What did the average family do about fabric and clothing? Did they provide for themselves, or did they barter or buy clothes and cloth? In my search for answers, I have concluded that what families could provide for themselves in 1775 is as varied as what families can provide for themselves today.
Most did not have enough land for growing sheep for wool, or for planting flax or cotton. Nor did they have enough hands for tilling, planting, tending, and harvesting. Children were taught at an early age to help with whatever chores were necessary for survival. Boys were taught farming, hunting, chopping wood, and other activities. Girls were taught cooking, sewing, spinning, and weaving.
But not all families were equal. Some families had all boys, or all girls, or had no children. Some families were plagued with illness, or with the death of one spouse. What did they do to meet these challenges?
Most families did make their own clothes, especially their underclothes. They were well-made, handed down, patched as needed, altered, until they were generally used up. The rags were then used for many purposes or sold to the rag picker. Some families did grow sheep and sell the wool, or maybe spun the wool into yarn, and used the yarn to barter for cloth goods. Or they grew linen or cotton and sold or traded it either as raw goods or as spun thead or woven cloth.
The possiblilties are countless as to how they obtained their fabric. In western South Carolina there were several trading posts in the late 18th century. Their inventory lists show an extensive variety of cloth.
There were also many itinerant spinners and weavers. You could grow you own wool or flax, and then wait until the spinner came by on their circuit. You provided housing for them for several weeks while they spun all the season's wool into yarn or flax into thread. Or maybe you had the means to spin your own yarn, and the weaver came and wove all the yarn into cloth.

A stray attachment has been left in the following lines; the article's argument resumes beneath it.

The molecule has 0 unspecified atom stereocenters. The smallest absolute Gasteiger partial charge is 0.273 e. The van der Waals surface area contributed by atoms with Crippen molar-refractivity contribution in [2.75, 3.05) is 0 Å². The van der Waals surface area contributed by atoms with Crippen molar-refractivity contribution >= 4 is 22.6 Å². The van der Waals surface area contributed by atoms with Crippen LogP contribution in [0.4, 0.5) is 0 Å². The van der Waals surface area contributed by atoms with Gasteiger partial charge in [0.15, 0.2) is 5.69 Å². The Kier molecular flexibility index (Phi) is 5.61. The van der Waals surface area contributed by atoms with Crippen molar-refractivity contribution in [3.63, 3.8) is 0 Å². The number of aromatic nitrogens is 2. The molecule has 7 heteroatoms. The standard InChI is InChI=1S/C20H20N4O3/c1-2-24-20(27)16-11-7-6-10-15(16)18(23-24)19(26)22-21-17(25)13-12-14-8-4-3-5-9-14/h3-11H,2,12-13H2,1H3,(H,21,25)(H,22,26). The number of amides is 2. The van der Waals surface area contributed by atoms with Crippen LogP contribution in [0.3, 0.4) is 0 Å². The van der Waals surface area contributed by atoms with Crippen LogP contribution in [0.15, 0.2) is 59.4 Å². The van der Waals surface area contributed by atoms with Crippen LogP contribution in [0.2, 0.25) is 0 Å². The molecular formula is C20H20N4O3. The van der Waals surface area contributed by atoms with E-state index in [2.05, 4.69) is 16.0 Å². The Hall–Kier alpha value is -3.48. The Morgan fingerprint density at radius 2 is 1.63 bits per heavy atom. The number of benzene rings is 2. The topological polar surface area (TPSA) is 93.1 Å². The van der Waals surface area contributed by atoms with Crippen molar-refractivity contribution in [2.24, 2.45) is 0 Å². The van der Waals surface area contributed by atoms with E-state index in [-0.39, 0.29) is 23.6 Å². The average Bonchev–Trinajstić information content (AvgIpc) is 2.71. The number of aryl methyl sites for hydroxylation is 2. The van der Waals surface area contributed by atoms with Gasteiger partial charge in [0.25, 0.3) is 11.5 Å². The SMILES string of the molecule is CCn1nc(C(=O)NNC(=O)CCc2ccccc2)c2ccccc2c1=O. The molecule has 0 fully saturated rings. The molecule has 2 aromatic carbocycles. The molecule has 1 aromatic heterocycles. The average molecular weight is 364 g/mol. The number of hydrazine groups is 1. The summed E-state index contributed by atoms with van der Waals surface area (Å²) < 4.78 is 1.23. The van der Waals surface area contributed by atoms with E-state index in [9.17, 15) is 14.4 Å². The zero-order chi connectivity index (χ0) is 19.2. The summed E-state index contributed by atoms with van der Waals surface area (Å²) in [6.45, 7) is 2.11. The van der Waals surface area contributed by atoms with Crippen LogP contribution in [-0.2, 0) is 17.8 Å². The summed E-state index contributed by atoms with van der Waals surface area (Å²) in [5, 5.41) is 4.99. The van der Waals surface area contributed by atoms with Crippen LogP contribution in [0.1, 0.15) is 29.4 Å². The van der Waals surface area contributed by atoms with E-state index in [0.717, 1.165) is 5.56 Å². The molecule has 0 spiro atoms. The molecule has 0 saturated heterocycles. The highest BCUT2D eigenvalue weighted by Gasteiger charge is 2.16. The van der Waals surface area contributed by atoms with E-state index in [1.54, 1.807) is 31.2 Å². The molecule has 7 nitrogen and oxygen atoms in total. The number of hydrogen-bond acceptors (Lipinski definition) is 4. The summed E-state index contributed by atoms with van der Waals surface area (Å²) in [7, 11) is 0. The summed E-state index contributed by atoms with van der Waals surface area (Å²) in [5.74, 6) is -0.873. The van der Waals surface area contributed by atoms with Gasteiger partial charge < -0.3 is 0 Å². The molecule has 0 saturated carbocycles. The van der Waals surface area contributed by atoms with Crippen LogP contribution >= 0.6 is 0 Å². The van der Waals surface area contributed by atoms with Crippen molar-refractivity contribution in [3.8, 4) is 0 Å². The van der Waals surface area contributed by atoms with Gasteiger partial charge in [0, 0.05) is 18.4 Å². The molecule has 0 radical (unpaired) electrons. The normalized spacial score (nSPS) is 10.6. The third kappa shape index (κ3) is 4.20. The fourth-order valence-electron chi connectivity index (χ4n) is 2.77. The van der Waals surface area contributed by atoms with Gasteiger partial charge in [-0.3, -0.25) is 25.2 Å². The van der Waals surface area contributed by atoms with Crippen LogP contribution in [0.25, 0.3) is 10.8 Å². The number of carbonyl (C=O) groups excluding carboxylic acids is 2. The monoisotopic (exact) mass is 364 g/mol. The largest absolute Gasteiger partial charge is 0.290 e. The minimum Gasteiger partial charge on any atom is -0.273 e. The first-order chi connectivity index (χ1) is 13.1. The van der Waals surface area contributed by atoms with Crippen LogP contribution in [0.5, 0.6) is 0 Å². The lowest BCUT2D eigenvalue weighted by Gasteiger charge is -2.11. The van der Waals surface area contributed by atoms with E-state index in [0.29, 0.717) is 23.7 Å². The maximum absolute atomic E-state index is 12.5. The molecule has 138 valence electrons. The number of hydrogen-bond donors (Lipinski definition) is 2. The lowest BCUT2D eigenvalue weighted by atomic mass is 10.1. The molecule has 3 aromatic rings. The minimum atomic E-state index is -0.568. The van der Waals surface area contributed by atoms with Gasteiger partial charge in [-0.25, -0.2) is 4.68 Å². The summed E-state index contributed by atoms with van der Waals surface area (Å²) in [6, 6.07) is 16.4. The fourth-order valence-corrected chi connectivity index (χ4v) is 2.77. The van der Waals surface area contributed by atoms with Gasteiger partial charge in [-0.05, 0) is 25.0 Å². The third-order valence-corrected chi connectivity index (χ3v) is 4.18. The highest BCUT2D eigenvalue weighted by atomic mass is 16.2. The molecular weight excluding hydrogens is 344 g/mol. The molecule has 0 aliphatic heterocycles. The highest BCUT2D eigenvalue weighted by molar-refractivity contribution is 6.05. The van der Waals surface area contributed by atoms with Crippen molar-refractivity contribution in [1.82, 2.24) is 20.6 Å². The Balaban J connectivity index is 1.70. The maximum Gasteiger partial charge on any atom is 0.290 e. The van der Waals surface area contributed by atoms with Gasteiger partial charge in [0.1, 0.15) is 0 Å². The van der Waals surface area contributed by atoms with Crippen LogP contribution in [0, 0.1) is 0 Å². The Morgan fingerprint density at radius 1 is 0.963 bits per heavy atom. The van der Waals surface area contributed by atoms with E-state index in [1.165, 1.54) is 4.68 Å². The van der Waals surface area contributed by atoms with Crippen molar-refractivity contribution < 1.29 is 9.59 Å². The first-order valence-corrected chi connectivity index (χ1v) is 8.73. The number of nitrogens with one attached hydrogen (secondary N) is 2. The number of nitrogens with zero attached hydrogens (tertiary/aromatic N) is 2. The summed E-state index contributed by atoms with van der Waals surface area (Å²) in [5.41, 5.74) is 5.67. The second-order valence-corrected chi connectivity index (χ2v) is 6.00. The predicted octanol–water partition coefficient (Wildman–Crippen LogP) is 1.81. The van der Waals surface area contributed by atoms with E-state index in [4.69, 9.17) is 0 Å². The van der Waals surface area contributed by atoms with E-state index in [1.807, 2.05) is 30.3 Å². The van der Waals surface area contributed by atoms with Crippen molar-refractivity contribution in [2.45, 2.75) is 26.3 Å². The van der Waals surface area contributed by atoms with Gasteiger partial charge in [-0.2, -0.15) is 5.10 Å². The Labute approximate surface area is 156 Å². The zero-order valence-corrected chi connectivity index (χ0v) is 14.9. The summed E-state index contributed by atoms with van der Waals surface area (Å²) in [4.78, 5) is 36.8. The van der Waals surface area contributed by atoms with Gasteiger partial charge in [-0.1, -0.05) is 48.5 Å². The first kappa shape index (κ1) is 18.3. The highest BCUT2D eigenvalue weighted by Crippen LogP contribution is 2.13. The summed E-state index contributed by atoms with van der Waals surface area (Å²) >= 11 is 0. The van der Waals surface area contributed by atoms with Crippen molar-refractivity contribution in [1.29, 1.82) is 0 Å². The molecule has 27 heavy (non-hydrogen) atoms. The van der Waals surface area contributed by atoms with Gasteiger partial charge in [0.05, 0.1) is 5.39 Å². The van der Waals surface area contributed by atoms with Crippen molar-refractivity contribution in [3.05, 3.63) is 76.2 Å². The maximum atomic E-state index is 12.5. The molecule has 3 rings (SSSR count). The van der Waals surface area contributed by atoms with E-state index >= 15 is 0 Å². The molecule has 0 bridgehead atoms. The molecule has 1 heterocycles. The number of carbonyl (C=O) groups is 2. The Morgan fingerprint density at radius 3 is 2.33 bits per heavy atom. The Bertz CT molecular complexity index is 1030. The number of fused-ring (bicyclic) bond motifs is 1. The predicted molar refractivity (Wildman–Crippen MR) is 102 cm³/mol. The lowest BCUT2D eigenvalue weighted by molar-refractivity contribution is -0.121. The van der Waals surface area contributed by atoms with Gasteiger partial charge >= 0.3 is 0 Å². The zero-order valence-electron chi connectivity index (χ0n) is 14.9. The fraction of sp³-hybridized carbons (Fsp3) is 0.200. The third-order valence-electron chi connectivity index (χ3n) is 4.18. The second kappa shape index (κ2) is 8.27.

Many of the large landholders did provide a good portion of their own fabric. They had slaves or indentured servants to perform all the labor. They could then produce enough cloth for the household linens and clothes for the servants. They may have custom-ordered clothing for the immediate family from the local seamtress, from Charles Town, or from England, depending on their weath.
In January of this year, Dennis and I sold our textile business. But this has not diminished my desire to learn more about fabrics and their manufacture in the 18th-century American South. My research goes on!
A big thanks to Peggy Earp. She'll give away instructional DVDs from Renee Gillespie on spinning with a drop spindle or spinning wheel to two people who contribute legitimate comments on my blog today or tomorrow. Delivery is available worldwide. Make sure you include your email address. I'll choose the winners from among those who comment on this post by Monday 2 July at 6 p.m. ET, then publish the name of all drawing winners on my blog the week of 9 July. And anyone who comments on this post by the 2 July deadline will also be entered in the drawing to win one of two autographed copies of my book Regulated for Murder: A Michael Stoddard American Revolution Thriller.